As the Queen Elizabeth 2 approached her 40th anniversary in service, there was speculation over her future. This was heightened when Cunard ordered a new cruise ship, MS Queen Victoria, due to begin sailing in December, 2007. The company also had to consider the economic cost of maintaining a 40-year-old liner in operation, particularly with regard to new SOLAS safety regulations that would apply from 2010 onward; requiring major structural works.
Cunard's last major liner, the RMS Queen Elizabeth, when completed in 1940 was even then considered of an outmoded design, despite some alterations to her overall design which made her sleeker than her sister ship, the Queen Mary. This was especially noticeable when she was compared to French liners like the SS Normandie, built in 1935, and later the SS France, completed in 1962. So, when designing the Queen Elizabeth 2, during difficult times when other ships were being laid up or sent to the scrapyards, Cunard wanted her to be modern and reflective of 1960s Britain, as well as featuring the most modern advancements in maritime design.
Like both the Normandie and France, the QE2 has a bulbous bow, flared stem, and clean forecastle. One innovation that made her distinct from all other ships is her funnel, which bears at its base an upward turned wind scoop that uses the forward motion of the ship to push air directly up the flanks of the funnel to catch the exhaust and disperse it far above the aft passenger decks. What was controversial at the time was that Cunard decided not to paint the funnel with the line's distinctive colour and pattern, something that had been done on all merchant vessels since the first Cunard ship, the RMS Britannia, sailed in 1840. Instead the funnel was painted white and black, with the Cunard orange-red appearing only on the inside of the wind scoop. This practice ended in 1983 when the QE2 returned from service in the Falklands War, and the funnel has been painted in Cunard orange-red with black horizontal bands (correctly known as "hands") ever since. The original pencil-like funnel was replaced in 1986 with a more robust one, when the ship was converted from steam to diesel power.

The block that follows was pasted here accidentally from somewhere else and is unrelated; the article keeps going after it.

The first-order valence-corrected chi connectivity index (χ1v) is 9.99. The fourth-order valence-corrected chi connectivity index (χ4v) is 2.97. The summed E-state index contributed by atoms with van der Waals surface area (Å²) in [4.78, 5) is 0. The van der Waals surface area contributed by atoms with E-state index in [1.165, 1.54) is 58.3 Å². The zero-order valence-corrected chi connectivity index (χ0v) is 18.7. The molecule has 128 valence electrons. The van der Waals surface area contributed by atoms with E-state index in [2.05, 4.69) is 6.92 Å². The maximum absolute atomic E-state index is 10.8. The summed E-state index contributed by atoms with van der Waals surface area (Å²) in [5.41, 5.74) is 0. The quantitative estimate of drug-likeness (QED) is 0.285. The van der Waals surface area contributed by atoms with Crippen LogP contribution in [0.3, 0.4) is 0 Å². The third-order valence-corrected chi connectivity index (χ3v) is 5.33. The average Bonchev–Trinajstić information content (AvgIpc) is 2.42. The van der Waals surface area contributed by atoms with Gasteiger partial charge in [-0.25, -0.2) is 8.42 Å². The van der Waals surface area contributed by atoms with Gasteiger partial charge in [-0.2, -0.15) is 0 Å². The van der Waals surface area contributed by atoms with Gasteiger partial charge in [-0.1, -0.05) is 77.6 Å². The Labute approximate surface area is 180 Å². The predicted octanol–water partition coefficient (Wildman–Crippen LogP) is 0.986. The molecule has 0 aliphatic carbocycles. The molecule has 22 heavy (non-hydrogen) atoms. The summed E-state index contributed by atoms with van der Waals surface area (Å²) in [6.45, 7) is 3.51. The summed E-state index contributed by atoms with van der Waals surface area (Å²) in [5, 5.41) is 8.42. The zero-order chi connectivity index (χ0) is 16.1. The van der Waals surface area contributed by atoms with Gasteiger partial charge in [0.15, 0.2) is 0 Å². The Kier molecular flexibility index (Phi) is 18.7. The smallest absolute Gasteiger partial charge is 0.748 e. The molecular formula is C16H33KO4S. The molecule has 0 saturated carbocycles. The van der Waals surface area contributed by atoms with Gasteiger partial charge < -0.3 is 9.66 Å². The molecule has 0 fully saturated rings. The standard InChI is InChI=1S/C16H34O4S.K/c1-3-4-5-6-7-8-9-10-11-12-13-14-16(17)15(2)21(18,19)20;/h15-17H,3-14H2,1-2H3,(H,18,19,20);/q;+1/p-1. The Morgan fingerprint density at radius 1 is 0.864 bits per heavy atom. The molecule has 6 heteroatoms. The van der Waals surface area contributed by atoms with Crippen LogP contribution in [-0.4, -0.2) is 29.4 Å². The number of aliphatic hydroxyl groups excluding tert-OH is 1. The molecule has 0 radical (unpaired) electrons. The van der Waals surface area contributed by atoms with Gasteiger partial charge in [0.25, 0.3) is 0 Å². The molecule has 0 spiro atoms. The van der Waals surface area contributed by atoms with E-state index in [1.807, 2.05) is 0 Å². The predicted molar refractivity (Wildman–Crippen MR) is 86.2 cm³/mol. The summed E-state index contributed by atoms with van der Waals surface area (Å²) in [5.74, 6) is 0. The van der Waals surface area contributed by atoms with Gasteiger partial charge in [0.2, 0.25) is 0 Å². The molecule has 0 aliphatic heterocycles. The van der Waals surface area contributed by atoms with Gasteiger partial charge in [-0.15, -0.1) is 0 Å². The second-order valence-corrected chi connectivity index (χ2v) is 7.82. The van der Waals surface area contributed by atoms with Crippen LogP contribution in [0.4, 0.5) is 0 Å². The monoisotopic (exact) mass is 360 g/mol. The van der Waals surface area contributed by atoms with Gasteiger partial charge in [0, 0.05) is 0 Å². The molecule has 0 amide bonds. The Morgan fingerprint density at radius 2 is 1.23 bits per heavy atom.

Large amounts of aluminum were used in the framing and cladding of the QE2's superstructure. This reduced weight, and therefore fuel consumption, but also posed problems with joining the aluminum to the steel hull, as with the SS United States. The low melting point of aluminum caused concern when the QE2 was serving as a troop ship during the Falklands War: some feared that if the ship were struck by a missile, as was HMS Sheffield, her upper decks would collapse quickly due to fire, thereby causing greater casualties.